Jun 29, 2017
What summer camp offers is the
opportunity to quite deliberately place them [children]
in a very different environment, and if you are careful about that,
you can use that summer period as almost a "spiritual delousing."
In Episode 11 of the podcast, I'm talking with Ron Lieber, author of the 2015 New York Times and Wall Street Journal best-seller The Opposite of Spoiled: Raising Kids Who Are Grounded, Generous, and Smart About Money. Lieber, father of two, has been the "Your Money" columnist for the New York Times since 2008, has a robust community and conversation on his Facebook page and an informative website. Lieber is a sought-after keynote speaker.
"Every money conversation is also a
conversation about values."
About the book: "The Opposite of Spoiled is all about how, when and why to talk to kids about money, whether they are 3 years old or teenagers. Written in a warm, accessible voice, grounded in real-world experience and stories from families with a range of incomes, The Opposite of Spoiled is both a practical guidebook and a values-based philosophy."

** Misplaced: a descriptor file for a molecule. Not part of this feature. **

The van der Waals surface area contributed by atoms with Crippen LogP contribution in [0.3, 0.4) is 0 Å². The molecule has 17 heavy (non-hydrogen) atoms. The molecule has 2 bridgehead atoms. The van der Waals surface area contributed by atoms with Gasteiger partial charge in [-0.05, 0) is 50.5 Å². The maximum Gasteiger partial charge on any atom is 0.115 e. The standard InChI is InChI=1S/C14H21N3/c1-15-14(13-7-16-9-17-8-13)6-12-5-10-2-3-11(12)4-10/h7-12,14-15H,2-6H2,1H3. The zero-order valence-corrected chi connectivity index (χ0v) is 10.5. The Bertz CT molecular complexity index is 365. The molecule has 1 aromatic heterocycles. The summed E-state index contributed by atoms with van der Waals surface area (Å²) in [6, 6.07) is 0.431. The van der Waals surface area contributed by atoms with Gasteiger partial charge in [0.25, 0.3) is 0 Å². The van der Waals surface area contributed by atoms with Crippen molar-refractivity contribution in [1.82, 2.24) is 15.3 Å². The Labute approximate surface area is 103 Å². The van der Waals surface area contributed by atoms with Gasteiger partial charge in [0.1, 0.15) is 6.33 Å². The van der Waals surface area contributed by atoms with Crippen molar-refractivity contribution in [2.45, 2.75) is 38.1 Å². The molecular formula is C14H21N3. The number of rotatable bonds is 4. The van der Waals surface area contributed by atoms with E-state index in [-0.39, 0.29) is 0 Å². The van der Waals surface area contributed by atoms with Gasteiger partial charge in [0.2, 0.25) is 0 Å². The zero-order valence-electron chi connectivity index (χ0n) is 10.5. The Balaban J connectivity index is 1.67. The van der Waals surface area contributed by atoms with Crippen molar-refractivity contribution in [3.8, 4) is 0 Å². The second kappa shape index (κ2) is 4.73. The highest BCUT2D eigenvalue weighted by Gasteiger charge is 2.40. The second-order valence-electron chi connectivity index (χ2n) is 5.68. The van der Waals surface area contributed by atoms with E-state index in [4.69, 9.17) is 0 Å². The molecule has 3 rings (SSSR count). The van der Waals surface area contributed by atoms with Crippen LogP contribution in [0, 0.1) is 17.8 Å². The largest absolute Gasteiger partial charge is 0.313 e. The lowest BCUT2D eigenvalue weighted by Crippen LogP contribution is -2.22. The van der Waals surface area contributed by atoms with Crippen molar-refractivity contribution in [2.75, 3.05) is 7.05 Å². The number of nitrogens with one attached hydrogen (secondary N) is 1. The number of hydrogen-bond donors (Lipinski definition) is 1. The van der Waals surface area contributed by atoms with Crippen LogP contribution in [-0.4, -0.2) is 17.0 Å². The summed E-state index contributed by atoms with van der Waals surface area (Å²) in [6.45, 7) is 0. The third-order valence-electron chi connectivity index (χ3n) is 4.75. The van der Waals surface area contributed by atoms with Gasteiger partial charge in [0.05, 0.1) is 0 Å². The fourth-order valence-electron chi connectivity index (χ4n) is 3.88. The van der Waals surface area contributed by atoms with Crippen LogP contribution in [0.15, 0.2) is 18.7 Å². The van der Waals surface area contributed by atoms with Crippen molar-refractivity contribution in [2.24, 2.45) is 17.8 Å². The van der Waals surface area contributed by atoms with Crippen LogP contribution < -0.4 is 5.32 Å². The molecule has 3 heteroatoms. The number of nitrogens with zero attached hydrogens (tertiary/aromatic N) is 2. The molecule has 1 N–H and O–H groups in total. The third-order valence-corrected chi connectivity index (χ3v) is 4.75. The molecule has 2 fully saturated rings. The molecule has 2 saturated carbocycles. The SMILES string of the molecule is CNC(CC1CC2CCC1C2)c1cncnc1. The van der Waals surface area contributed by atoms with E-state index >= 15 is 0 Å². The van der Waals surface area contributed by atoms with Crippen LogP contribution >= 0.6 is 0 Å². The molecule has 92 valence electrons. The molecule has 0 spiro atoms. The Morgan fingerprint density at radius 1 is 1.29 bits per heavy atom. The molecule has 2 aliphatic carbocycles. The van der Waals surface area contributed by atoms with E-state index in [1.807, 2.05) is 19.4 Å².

In our interview, we talked about "forced deprivation," not buying kids everything they want just because we can afford it. Because he mentioned summer camp in a section of his book titled "How Overnight Camp Can Help" (p. 187 in the paperback), I reached out to talk with Ron more about his thoughts on how summer camp experiences can help teach kids values.
The Stanford psychologist Lieber refers to in our interview is
William Damon, author of
The Path to Purpose: How
Young People Find Their Calling in Life and Failing Liberty 101: How
We Are Leaving Young Americans Unprepared for Citizenship in a Free
Society (Hoover Institution Press Publication), among several other
Ron Lieber's Website: Sign up for tips on how to have more useful and meaningful family conversations about money.